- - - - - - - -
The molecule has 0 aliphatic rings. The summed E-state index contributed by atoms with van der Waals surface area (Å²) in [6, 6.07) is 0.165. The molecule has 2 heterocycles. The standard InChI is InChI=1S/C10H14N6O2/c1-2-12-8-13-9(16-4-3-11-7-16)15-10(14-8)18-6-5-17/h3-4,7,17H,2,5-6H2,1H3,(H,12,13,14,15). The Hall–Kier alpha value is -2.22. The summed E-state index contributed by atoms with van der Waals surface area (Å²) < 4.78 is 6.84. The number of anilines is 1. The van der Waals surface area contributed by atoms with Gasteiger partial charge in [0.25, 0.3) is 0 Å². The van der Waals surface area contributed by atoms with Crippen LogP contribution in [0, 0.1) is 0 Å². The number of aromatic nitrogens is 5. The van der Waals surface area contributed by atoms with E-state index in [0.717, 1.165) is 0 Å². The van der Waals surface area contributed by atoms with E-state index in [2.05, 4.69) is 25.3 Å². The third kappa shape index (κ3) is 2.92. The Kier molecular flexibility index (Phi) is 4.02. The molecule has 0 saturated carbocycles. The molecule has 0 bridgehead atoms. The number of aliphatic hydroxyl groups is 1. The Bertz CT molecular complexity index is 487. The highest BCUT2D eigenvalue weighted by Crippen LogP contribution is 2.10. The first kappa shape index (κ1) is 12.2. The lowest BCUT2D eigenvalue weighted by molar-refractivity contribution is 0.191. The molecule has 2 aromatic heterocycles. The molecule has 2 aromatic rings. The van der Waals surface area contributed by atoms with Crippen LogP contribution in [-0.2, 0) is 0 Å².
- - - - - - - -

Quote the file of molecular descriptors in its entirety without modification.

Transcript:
The molecule has 0 aliphatic rings. The summed E-state index contributed by atoms with van der Waals surface area (Å²) in [6, 6.07) is 0.165. The molecule has 2 heterocycles. The standard InChI is InChI=1S/C10H14N6O2/c1-2-12-8-13-9(16-4-3-11-7-16)15-10(14-8)18-6-5-17/h3-4,7,17H,2,5-6H2,1H3,(H,12,13,14,15). The Hall–Kier alpha value is -2.22. The summed E-state index contributed by atoms with van der Waals surface area (Å²) < 4.78 is 6.84. The number of anilines is 1. The van der Waals surface area contributed by atoms with Gasteiger partial charge in [0.25, 0.3) is 0 Å². The van der Waals surface area contributed by atoms with Crippen LogP contribution in [0, 0.1) is 0 Å². The number of aromatic nitrogens is 5. The van der Waals surface area contributed by atoms with E-state index in [0.717, 1.165) is 0 Å². The van der Waals surface area contributed by atoms with E-state index in [2.05, 4.69) is 25.3 Å². The third kappa shape index (κ3) is 2.92. The Kier molecular flexibility index (Phi) is 4.02. The molecule has 0 saturated carbocycles. The molecule has 0 bridgehead atoms. The number of aliphatic hydroxyl groups is 1. The Bertz CT molecular complexity index is 487. The highest BCUT2D eigenvalue weighted by Crippen LogP contribution is 2.10. The first kappa shape index (κ1) is 12.2. The lowest BCUT2D eigenvalue weighted by molar-refractivity contribution is 0.191. The molecule has 2 aromatic heterocycles. The molecule has 2 aromatic rings. The van der Waals surface area contributed by atoms with Crippen LogP contribution in [-0.2, 0) is 0 Å².